Within the nucleus of the cell, there is a ribbon of the huge molecule DNA, deoxyribonucleic acid, distributed over 23 chromosomes. Only a few microns wide, it would stretch a full six feet if uncoiled. It consists of 2 matching strands twisted in a spiral called a “double helix”. Each strand contains some 3 billion repeating chemical units called nucleotides, each incorporating one of four different kinds of chemical bases–adenine, cytosine, guanine and thymine. The DNA of the two strands are complimentary and as such, only guanine links with cytosine and adenine with thymine. Hidden among these sequences and representing only 2% of human DNA are the genes-sequences that code for the production of the proteins all life depends on. Humans have an estimated 50,000 to 100,000 genes each made of 1,000 to some 2 million nucleotides with their bases. This great number afforded by the arrangement of these four bases reveals the secret to the vast info-carrying ability of the genetic code. The rest of the human genome, about 98%, is non-coding “junk” DNA.
It was only 8 years ago that DNA was introduced to the field of criminal investigation. Prior to that, it had been used as a means to identify the genes for inherited diseases such as Huntington’s and cystic fibrosis. It was first established to be used in paternity and immigration cases; however, it was later used in 1986 as reliable and substantial evidence to convict Colin Pitchfork of murder.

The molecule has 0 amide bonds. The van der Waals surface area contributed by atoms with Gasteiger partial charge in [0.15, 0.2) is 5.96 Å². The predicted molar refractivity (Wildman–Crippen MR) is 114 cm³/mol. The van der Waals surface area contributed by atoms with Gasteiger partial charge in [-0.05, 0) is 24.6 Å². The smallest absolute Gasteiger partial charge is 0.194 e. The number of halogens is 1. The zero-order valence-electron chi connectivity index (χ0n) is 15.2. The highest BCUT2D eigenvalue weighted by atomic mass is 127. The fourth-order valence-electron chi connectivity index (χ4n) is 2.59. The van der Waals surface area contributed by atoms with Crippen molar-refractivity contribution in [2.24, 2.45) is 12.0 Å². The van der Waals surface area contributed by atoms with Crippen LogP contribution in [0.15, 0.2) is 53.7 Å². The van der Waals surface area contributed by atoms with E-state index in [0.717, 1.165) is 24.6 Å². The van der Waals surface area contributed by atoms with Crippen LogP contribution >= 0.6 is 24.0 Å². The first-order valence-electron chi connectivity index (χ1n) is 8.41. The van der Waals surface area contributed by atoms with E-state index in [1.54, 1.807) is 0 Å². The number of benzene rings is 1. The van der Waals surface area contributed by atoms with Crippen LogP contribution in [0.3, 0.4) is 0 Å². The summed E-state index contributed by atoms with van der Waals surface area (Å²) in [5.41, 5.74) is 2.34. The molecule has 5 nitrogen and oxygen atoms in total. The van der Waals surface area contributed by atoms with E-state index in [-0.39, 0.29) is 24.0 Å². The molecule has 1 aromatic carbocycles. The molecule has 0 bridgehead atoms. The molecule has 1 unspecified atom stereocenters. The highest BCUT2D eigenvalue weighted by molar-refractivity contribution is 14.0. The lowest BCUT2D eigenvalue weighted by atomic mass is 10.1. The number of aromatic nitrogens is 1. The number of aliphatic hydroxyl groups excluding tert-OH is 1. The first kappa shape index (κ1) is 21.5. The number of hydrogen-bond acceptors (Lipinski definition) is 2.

The High Cost of Genetic Engineering
The High Cost of Genetic Engineering
Genetic research on human embryos, in correlation with the human genome, is the key to gene therapy, genetic diagnosis, and even to genetically engineered human beings. Knowing which gene controls what trait and causes what genetic disease will arm doctors with a powerful tool to treat their patients at the molecular level. On the other hand, this allows people to possibly manipulate genes to enhance specific traits or create the perfect baby. Genetic research on human embryos has two implications. A practical one in therapeutic research (to detect, and hopefully correct gene flaws), and then the potentiality of allowing parents to decide how their child should look (or in an extreme word, eugenics). The former, which at the present is wishful thinking, will be a reality in the future if the technology becomes feasible.
Assuming that we did genetically engineer for positive, medicinal purposes, it would require germ-line therapy, eliminating the necessity of constant somatic cell therapy. Germ-line therapy is the process of replacing genes, whereas somatic cell therapy is adding genes and hoping that they replicate at a higher rate than others. Possible targets for genetic engineering would be genetic diseases, such as Huntington (The Benefits of Genetic Engineering) and Parkinson, those proven to be linked to genetic predisposition, such as cancer (Ao, 140), psychological disorders like schizophrenia (Bernstein, 518), and major birth defects (Resta). There are however drawbacks to these treatments. Examples include undue suffering to the subjects due to botched engineering of the genes (Wolfson), also known as the Frankenstein factor, psychological trauma associated with…
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Resta, Robert G. Genetic Counseling: Coping with the Human Impact of Genetic Disease:
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What’s Morally Wrong with Eugenics:
Wolfson, Richard. Cloning, Marketing Life, and Playing God (Part II): http://www.natural-law.ca/genetic/BiotechNov97.html
Dickman, Steven. “Human Embryos Carrying Altered Genes.” New Scientist July, 1997.
Henig, Robin M. “Tempting: If you could dictate the content of your kid’s genes, wouldn’t you?
Shouldn’t you?” Discover May, 1998. Pp. 58-64.